This post may contain affiliate links to things like tours, hotels, Amazon associates and products. These help me earn a small commission at no additional charge to you.
Hoorah, my first foodie blog about Mexico!
After a week in Mexico, I’m seriously obsessed with the food. Is
However, sometimes ordering new things in Mexico can be a little tricky as my Spanish is still limited (aka totally crap) so I was excited to be shown around by a local.
Read next: Mexico City itinrary for 5 days
Check out my other Mexico City food guides:
- Where to eat and drink in Coyoacan
- Cafes and restaurants in Condesa & Roma
- Eat Like a Local food tour review
Eat Like a Local Tours in Mexico City
Not only was I excited to eat a lot of Mexican food but I felt great about my partnership with Eat Like A Local. This sustainable tour company based in Mexico City is locally-owned and led by women. Our lovely guide, Lorenza, explained that wages are not always equal for females in Mexico. To combat the problem, her sister founded Eat Like A Local and pledged to only employ female tour guides, paying them a great wage. I love this!
Foodie visiting Mexico City? You can book this tour on EatWith, and browse other local-hosted food experiences and supper clubs.
Eat Like A Local also
I headed on the street food at night and hidden
Tip – if you take the same tour as me, Sundays are the best days as you visit an authentic saloon (Mexican dancehall).
If you’re considering taking the tour, let’s get stuck into my tour review and see everything I ate!
Esquite O Elote (giant corn)
When we arrived at this popular food stall with queues down the street, I wondered what all the fuss was about. How good could corn be?
It turns out very good. This stand is open 24 hours a day simply because of the demand. We watched as the staff slathered corn in mayonnaise, cheese, chili
Torte de Cochinita (slow-cooked pork sandwich)
The next dish on the Eat Like A Local tour was quite possibly my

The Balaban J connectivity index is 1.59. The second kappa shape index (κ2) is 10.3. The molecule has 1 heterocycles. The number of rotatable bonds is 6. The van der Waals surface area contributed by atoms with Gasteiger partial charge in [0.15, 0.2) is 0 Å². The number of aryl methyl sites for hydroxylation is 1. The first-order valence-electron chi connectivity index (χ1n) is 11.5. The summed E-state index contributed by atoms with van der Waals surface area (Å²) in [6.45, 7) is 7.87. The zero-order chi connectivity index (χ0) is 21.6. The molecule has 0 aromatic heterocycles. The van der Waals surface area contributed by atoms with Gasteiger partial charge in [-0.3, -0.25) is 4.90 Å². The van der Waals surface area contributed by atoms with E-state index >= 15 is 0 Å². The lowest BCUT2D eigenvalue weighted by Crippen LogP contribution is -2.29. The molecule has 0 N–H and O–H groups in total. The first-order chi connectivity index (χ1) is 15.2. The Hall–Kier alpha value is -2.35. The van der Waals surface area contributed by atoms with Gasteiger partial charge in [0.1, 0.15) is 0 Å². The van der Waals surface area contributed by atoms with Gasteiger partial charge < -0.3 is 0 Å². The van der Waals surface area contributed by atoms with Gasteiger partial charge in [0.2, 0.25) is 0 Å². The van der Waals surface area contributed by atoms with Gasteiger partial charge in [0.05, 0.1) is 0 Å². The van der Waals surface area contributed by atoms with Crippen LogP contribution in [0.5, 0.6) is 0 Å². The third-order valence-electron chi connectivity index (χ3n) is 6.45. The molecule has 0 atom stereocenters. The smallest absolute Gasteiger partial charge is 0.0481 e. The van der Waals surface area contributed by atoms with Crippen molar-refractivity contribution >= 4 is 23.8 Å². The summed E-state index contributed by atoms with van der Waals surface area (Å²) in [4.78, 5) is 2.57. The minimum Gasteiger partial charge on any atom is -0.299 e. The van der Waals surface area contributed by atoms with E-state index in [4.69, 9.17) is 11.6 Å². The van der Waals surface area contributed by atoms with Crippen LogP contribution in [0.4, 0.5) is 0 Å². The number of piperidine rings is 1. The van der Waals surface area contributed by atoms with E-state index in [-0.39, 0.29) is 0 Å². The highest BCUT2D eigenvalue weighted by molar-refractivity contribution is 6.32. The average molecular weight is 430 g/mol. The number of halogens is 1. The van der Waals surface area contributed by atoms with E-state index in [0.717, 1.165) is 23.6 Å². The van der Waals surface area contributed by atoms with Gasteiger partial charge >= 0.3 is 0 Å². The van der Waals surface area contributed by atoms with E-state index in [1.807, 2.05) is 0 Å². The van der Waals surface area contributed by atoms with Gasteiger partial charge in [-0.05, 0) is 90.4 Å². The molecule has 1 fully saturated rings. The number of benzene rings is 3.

And that’s how Rose died and went to food heaven!
Seriously, I could eat this sandwich daily. My body might not be happy but my tastebuds certainly would be.
Is it even possible to go on a food tour in Mexico and not eat tacos? I don’t wish to find out.
So far I’d only tried tacos al pastor (served with shawarma meat). I have to say I preferred this new type made with beef brisket and chorizo. The brisket was smooth with a subtle crunch, piled on top of a soft corn tortilla with all the trimmings.
Stopping a saloon!
The highlight of the tour for me was stopping at this authentic local saloon open Sunday and Wednesday nights. Salon Los Angeles i
Salon Los Angeles is in the Guerrero
Mole enchillada, pambazo and tamal de mole amarillo
Mole (pronounced mol-ay) is now my
Mole has a distinct
Mole originates from Oaxaca (pronounced Wahaca), somewhere I’m visiting very soon. I can’t wait to eat it again there.
We also tried tamal de mole amarillo, another brand new dish to me. Steamed corn is mixed with pork and served in a banana leaf with a yellow mole sauce. There was something smoky and creamy about this dish that I can imagine developing a dependency on.
Starting to feel full, we shared a couple of pambazo tortas between the group. These sandwiches were filled with potato, chorizo, cheese, cream and lettuce. Carby and indulgent!
On a scale of 1-10, how unenthusiastic is my face here!?
Before we left the restaurant, we had the chance to try a traditional Mexican snack. Having eaten maggots and tarantulas in Asia, I thought why not? The grasshoppers were crunchy without much real
Traditional Mexican drinks
Most of these Mexican drinks were brand new to me. We got to try a selection served in mini cups made of hardened fruit
- Oaxaca hot chocolate – we all know hot chocolate but this was an especially sweet and indulgent variety also from the Mexican city of Oaxaca.
- Mezcal – the most famous Mexican spirit after tequila, this distilled drink is made from agave. I’m not a huge fan of sipping a straight spirit but it definitely wasn’t as potent as many others
Tapache– this fermented pineapple juice with sugarcane was delicious! A bit like kombucha.
- Tejete – made with cacao, cacao flower and mamey, this is essentially drinking chocolate.
- Agua de chilacayota – we finished our meal with a sweet pumpkin ‘water’ which had the texture of jelly. I liked it.
birria and dessert in the historic centre
We hopped in an Uber to the historic centre of Mexico City which was alive and busy even though it was 11pm on a Sunday.
The first dish we tried was a
We also tried
Finishing the night with some sightseeing
Before we caught our Ubers home, Lorenza took us for a quick guided walk through the Historic Centre of Mexico City. I’d yet to explore this area so it was the ideal final stop for me. How amazing is the Palacio de Bellas Artes all lit up at night?
We also headed inside Casa de los Azulejos, translating as the House of Tiles. From the outside, the thousands of pretty blue and yellow tiles reminded me of Portugal. Inside, the elaborate doorways and peacock paintings made me think of India. Apparently, the richest man in the city owns this building and has chosen to put a cheap food chain restaurant inside. Random but I guess he can do what he likes!
Thanks for reading!
See you next time for more adventures,
Note: While I was hosted by Eat Like A Local, all opinions are my own.
Ps. Pin this for later!